White Clay watershed Stream Watch program

Since 1991 the White Clay Watershed Association (WCWA), with the guidance of the Stroud Water Research Center (SWRC), has run a volunteer Stream Watch Program in the White Clay Creek (WCC). The Stream Watch program and protocols are now viewed as models throughout the region and country because of the breadth and scope of its biological survey. The Stream Watch Program is designed to use aquatic macroinvertebrates to assess water and habitat quality in the WCC. The stream is monitored at the same specific sites at the same time once a year. Samples of the aquatic macroinvertebrates, which consists mainly of insects, are collected then sorted, identified, and counted. This quantifies the biodiversity, that is, the number and variety of different families found. Some types are known to be more sensitive to environmental insult than others. It is the presence of the sensitive types, the biodiversity and total numbers of individual types that indicate the health of the stream.

Average EPT Density is the baseline average results for the 12 PA sites of the relative numbers of the more pollution sensitive mayflies, stoneflies, and caddisflies (known collectively as EPT, i.e. ephemeroptera, plecoptera, and trichoptera). The relative numbers of these three insect orders are used as general indicators of the stream quality or health. The bars in the graph are plotted in order, starting at the headwaters of each branch of the WCC and working its~way downstream toward the DE border. The data plotted in the Figure 1 indicate that there is a decline in the water quality as one proceeds through the sites from the headwaters down into DE. The evidence is in the decline of EPT, with drastic deterioration seen at site 18 (East branch below Avondale) and the poor condition of the PA sites in the WCC Preserve, 16 (East Branch) and 14 (Main Stem), which are downstream from agricultural, commercial and residential usage. Similar but less dramatic declines are seen on the Middle and West Branches. Monitoring of three sites in Delaware (20, 21, & 22) was begun in 1995. Although we have not accumulated a 5 year baseline, the preliminary data is indicative of a similar trend of increasing deterioration as one proceeds downstream.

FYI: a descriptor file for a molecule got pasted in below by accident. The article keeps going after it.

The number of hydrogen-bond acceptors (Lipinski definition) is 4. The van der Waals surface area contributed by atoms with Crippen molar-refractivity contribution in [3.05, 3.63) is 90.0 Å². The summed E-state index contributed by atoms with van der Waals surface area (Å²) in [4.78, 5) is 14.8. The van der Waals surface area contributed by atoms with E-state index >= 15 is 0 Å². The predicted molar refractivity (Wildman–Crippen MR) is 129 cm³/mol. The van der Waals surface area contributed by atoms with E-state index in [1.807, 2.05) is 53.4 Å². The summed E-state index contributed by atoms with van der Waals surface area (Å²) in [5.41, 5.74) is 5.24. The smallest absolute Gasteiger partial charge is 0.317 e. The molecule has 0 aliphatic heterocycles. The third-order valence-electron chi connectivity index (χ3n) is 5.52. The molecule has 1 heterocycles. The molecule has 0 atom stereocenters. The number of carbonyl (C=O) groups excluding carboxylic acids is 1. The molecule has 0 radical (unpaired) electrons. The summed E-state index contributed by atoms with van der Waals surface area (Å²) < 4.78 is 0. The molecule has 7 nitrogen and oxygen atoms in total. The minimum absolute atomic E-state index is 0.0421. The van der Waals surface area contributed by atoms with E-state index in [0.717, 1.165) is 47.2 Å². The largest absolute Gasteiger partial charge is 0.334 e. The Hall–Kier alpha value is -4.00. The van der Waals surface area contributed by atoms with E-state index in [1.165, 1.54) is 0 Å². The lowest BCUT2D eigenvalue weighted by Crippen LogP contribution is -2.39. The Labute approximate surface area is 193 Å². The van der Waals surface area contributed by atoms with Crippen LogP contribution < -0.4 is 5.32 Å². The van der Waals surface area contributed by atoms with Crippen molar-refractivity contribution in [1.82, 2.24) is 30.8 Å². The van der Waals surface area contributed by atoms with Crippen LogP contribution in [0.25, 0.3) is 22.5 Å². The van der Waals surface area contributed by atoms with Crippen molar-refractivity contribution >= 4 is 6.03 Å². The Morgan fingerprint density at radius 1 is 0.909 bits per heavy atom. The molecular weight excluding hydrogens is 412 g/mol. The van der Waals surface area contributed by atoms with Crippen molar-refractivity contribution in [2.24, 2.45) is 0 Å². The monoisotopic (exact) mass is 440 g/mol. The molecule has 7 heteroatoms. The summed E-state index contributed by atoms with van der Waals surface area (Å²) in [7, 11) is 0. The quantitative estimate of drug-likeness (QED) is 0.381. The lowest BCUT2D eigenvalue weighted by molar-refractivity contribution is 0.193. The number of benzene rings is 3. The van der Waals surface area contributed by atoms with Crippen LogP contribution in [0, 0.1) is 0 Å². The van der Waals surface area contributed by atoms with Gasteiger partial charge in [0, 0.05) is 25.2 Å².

The condition of Site 18 is of great concern because of evidence from a 1986 PA DEP report indicating the possible contributions from point source and/or NPS pollution problems from both a tributary (Trout Run) and directly below the Avondale Sewage Treatment Plant (STP). A recent preliminary report from the PA

Department of Environmental Protection (Boyer, 1997) shows pesticides present in the water column and sediments of the East Branch above and below Avondale. Pesticides were also present in two tributaries that empty into the East Branch near Avondale. The pesticide levels are a reflection of both current and past uses.

WCWA's Stream Watch data in combination with the Geographical Information Systems (GIS) land use maps indicate that point source and/or nonpoint source (NPS) pollution may be contributing factors to the decline in water quality. The landcover (i.e. land use) well as other land features (slope, stream side forests) are components of the landscape which determine the extent of erosion and run off for that geographical area. The GIS information, along with the WCWA Stream Watch data, provide the prudent landowner and municipality with information for changing land practices in order to improve the quality of the surrounding area.

The WCWA is currently in the final stages of preparation of a River Management Plan for the Pennsylvania portion of the watershed. Designed as a complement to this plan, the PA plan focuses on water quality and is based on the results of the Stream Watch Program in conjunction with a GIS study of land use in the watershed.